Daily Archives: February 25, 2013

Archives February 25, 2013 posted by

Cyprus expects a fresh start, not more of the same


We have a new President.

The winners celebrated late into the night – and it would be churlish to deny them their pleasure – apparently Presidential elections in Cyprus are on a par with football matches: they demand that the ‘winners’ parade their victory with car horns blaring and flags waving (even though, unfortunately, most of those flags last night belonged to another country).

The dust has, I hope, now settled. The new Administration has a mammoth task ahead of it – but it received the mandate from the people because the majority of them believed it was best equipped to deal with the dire situation that Cyprus finds itself in.

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Archives February 25, 2013 posted by

Nicos takes the crown [with video]


CYPRUS’ problems are far from over, President-elect Nicos Anastasiades said last night, as he pledged to conclude a bailout agreement as soon as possible in a bid to put the island back on the path of stability and growth.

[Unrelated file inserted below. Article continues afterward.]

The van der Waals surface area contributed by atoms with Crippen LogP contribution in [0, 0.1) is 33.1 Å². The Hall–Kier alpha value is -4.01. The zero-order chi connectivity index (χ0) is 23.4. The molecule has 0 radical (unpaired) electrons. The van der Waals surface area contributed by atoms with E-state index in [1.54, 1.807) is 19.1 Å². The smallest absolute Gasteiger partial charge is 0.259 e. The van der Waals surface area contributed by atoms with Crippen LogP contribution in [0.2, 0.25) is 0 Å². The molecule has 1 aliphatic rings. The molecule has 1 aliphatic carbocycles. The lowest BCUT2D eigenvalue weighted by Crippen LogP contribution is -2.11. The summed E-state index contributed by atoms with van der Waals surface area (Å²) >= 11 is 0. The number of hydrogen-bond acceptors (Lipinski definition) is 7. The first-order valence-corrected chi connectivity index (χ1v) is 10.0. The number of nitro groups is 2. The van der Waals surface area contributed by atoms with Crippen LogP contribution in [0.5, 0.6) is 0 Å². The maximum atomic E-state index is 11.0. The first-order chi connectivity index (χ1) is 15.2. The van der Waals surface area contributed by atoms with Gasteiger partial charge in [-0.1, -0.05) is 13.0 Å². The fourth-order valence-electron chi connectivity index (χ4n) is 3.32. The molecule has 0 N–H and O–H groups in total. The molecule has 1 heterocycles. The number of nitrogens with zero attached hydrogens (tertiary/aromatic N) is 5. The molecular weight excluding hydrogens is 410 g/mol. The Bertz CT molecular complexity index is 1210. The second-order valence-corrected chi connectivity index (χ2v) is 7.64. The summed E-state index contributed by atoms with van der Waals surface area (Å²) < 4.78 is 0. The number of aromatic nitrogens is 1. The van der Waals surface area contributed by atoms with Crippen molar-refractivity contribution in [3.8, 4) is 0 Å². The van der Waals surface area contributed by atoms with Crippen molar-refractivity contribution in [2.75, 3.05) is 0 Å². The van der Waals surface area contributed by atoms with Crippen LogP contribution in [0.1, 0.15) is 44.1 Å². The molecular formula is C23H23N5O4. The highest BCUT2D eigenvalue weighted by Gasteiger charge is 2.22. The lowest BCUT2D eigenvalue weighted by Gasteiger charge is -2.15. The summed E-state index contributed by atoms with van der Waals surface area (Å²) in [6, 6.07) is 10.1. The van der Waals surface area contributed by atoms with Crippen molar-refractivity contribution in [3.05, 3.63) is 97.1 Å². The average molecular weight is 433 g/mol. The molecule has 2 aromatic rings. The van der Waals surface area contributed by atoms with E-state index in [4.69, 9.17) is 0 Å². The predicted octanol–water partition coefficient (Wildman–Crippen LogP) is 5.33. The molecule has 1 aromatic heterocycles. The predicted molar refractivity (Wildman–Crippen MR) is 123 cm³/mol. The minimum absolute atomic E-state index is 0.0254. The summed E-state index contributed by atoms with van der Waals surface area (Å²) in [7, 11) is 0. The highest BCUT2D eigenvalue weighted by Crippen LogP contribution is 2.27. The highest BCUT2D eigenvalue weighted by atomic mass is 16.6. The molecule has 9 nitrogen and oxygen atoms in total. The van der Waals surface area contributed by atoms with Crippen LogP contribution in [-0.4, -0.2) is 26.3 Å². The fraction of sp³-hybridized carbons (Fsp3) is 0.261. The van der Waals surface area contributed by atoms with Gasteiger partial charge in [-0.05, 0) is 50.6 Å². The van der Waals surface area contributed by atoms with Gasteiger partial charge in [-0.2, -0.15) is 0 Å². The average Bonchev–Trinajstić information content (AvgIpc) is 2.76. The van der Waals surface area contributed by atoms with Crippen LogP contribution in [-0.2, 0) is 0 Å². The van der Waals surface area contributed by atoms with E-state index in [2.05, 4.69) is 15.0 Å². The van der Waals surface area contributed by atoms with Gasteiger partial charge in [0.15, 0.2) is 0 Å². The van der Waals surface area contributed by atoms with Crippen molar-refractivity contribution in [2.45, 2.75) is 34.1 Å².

Speaking to his supporters after cruising to victory in yesterday’s run-off vote, the DISY leader sought to unite Cypriots in the face of adversity.

“The problems we face are neither partisan nor ideological. The challenges and the problems we face affect all of us. That is precisely why we must all focus on dealing and resolving them,” he said.

The 66-year-old lawyer took 57.5 per cent of the vote, 15 points ahead of his anti-austerity AKEL-backed rival Stavros Malas.

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Our view: Anastasiades must show the courage of the Annan days now he is president


PRESIDENT-ELECT Nicos Anastasiades has come a long way since the days of the 2004 referendum when he became a political pariah, attacked and abused by all the political parties and the government of the day because he had dared to take a clear stand in favour of the Annan plan. He could have taken the easy option, of going with the majority of the population and avoiding the high political cost of his decision. 

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‘I will be Nicos not president’